There is just so much going on.
Corporate stupidity on a huge scale is rampant where decisions are being made for the short-term that do not reflect the realities of the long-term.
Where leaders are ignoring the facts and instead focusing on their narrative or their story or their view of how things ‘ought to be’ instead of reality.
Where people are clinging to their positions despite facts and realities that do not align with their viewpoints or positions.
Look, we need to listen and think about the ideas we are hearing the positions that people are taking.
Corporate directors or trustees need to think and not just listen to the narrative of the ‘trusted’ executives.
All of us need to think more about the good of all instead of the good of us individually.
Trust but verify.
The best article I’ve read in the past few days is about quitting. Namely, The Quitting Economy which you simply must read. The economy, work, jobs, and careers are changing and this article perfectly captures how to think about it. Consider:
In general, to keep stock prices high, companies not only have to pay their employees as little as possible, they must also have as temporary a workforce as their particular business can allow. The more expendable the workforce, the easier it is to expand and contract in response to short-term demands. These are market and shareholder metrics. Their dominance diminished commitment to employees, and all other commitments but to shareholders, as much as the particular industry requirements of production allow. With companies so organised, the idea of loyalty receded.
I’ve recently shared several articles @brewerma on stock options, toxic work places, and how the increasing shareholder value paradigm in business is crushing employees and societies.
The idea of caring deeply about your work and standing out from the crowd is discussed in The Benefits of Living Like a Craftsperson:
Quality. It’s when someone is so completely present for and dedicated to his or her act that they become hard to separate; they become one.
There is a wonderful article about getting up early and getting things done and how that works. Take a look at The Simple Secret to Creating a Successful Morning Routine No One Ever Talks. The Besomebody.com site is terrific and is sharing great content.
Some interesting out of the box thinking proposing that runways should be circular instead of straight. Take a look at their video here.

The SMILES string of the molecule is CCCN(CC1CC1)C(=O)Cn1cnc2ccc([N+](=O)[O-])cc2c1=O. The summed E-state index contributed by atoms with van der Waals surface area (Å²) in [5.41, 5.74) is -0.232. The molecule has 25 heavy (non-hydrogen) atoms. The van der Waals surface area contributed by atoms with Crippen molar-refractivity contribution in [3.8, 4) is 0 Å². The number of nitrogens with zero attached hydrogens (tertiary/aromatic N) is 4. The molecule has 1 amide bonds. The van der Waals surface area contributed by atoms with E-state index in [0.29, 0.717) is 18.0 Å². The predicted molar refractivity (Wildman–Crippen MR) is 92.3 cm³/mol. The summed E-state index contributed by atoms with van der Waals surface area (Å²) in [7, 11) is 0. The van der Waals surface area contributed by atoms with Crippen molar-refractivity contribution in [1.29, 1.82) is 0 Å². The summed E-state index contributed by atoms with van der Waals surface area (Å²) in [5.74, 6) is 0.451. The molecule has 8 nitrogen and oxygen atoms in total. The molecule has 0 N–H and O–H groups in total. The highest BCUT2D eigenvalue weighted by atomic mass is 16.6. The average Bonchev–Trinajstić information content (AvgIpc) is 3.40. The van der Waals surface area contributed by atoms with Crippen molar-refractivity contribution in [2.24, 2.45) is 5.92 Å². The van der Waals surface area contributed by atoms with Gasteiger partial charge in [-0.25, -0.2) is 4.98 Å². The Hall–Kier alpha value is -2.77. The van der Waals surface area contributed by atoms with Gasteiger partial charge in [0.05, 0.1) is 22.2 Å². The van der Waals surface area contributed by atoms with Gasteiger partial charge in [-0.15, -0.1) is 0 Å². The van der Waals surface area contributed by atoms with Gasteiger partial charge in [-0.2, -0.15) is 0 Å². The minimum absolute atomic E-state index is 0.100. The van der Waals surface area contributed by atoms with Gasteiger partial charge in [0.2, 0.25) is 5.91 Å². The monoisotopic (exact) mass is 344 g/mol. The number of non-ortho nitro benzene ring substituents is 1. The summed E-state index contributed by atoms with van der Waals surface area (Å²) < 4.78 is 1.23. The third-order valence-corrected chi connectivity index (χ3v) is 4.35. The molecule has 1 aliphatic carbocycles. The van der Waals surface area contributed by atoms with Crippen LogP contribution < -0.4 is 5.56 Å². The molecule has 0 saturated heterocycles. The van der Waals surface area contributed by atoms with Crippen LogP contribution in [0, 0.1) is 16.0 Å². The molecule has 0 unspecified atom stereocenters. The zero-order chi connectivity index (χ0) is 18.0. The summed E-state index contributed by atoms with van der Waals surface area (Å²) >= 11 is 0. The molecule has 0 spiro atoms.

A great article about The Difference Between Amateurs and Professionals.
And finally a nice article on information theory entitled How Information Got Re-Invented. One of my favorite books on the subject I wrote about here.
In reading several books lately and through several observations, I’m better understanding the need for leaders to look for the facts and avoid the narratives. Too many leaders have a narrative or worldview or agenda they are driving that are not based on facts. It might be regarding climate change or it might be spending in an organization or it might be a new program that someone wants to start or stop. In many cases, poor leaders are driving or driven by the narrative independent of the facts.
The facts are sometimes hard to spot and the facts might not be the facts because they might be created or driven by a narrative further up stream. So even the facts needs to be questioned and discussed. However, if you want to be a leader, if you want to have an impact, if you want to succeed, you’ve got to be looking for the underlying facts.
In some contexts, this means looking for the ‘root cause’ in others situations it might be clearly understanding ‘the goal.’ Either looking backwards to the cause or forward to the destination. In either case, find this first. Look for this.
The world is a strange place right now with narratives driving so much.
Just finished reading (actually listening to on Audible)
I’ve read a lot of leadership and getting things done and how to be better kind of books over the years and I’ve posted about some of my favorites on this blog on the reading page. This has to be one of the very best of these books that I’ve read and I highly recommend it. I’ll be adding this book to that page.
Listening on Audible is great, but I can’t highlight the text as it goes along. If I could, I’d share a number of specifics. I’ll likely go through this one again on Kindle.
Ideas around work-life balance, your weaknesses might really be your strengths and that being on the edge is usually better than being in the middle. And about people like Einstein, Genghis Khan and Ted Williams.
I’m thinking about getting some extra ‘real’ copies to give to some friends.
You can also follow Eric on Twitter @bakadesuyo. I don’t know Eric and haven’t met him. The links to the book are amazon associate links however.
I tend to share things of interest mostly on twitter (@brewerma) and not on the blog. However, I thought today I’d share a few interesting readings of late.
The High Cost of Fitting In by the founder of Puppet Luke Kanies. We shouldn’t be trying to fit in.
The formula for winning at life is actually incredibly simple which includes several pearls like ‘write it down’ and ‘realize you are responsible for this.’ The article was written by Mark Manson.
Stop asking for easy on the besomebody.com site. Worth the watch and following along.
And an interesting article about Occam’s Razor at a wonderful site that has lots of interesting material. Follow them too.
And How to Overcome Your Fear and Get What You Want on Medium by Josh Spector. The point about ‘the alternative is scarier’ is one of my favorites. We can’t be comfortable with the status quo and we’ve got to try new things.